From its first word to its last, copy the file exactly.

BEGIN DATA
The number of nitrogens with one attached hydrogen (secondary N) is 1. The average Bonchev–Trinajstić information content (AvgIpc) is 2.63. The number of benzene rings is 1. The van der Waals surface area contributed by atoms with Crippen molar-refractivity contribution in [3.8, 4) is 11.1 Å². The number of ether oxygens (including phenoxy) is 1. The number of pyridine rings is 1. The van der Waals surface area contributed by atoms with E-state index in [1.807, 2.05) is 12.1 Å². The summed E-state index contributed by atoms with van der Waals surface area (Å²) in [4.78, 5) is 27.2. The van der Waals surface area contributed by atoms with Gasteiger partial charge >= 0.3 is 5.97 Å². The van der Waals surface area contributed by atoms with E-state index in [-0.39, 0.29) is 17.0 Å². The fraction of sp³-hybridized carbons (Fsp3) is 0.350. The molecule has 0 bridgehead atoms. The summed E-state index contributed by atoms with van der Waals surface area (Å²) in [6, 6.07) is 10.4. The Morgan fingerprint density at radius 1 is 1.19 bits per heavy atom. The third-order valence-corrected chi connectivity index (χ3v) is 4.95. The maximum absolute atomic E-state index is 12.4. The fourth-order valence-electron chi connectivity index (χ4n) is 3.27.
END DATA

The number of nitrogens with one attached hydrogen (secondary N) is 1. The average Bonchev–Trinajstić information content (AvgIpc) is 2.63. The number of benzene rings is 1. The van der Waals surface area contributed by atoms with Crippen molar-refractivity contribution in [3.8, 4) is 11.1 Å². The number of ether oxygens (including phenoxy) is 1. The number of pyridine rings is 1. The van der Waals surface area contributed by atoms with E-state index in [1.807, 2.05) is 12.1 Å². The summed E-state index contributed by atoms with van der Waals surface area (Å²) in [4.78, 5) is 27.2. The van der Waals surface area contributed by atoms with Gasteiger partial charge >= 0.3 is 5.97 Å². The van der Waals surface area contributed by atoms with E-state index in [-0.39, 0.29) is 17.0 Å². The fraction of sp³-hybridized carbons (Fsp3) is 0.350. The molecule has 0 bridgehead atoms. The summed E-state index contributed by atoms with van der Waals surface area (Å²) in [6, 6.07) is 10.4. The Morgan fingerprint density at radius 1 is 1.19 bits per heavy atom. The third-order valence-corrected chi connectivity index (χ3v) is 4.95. The maximum absolute atomic E-state index is 12.4. The fourth-order valence-electron chi connectivity index (χ4n) is 3.27.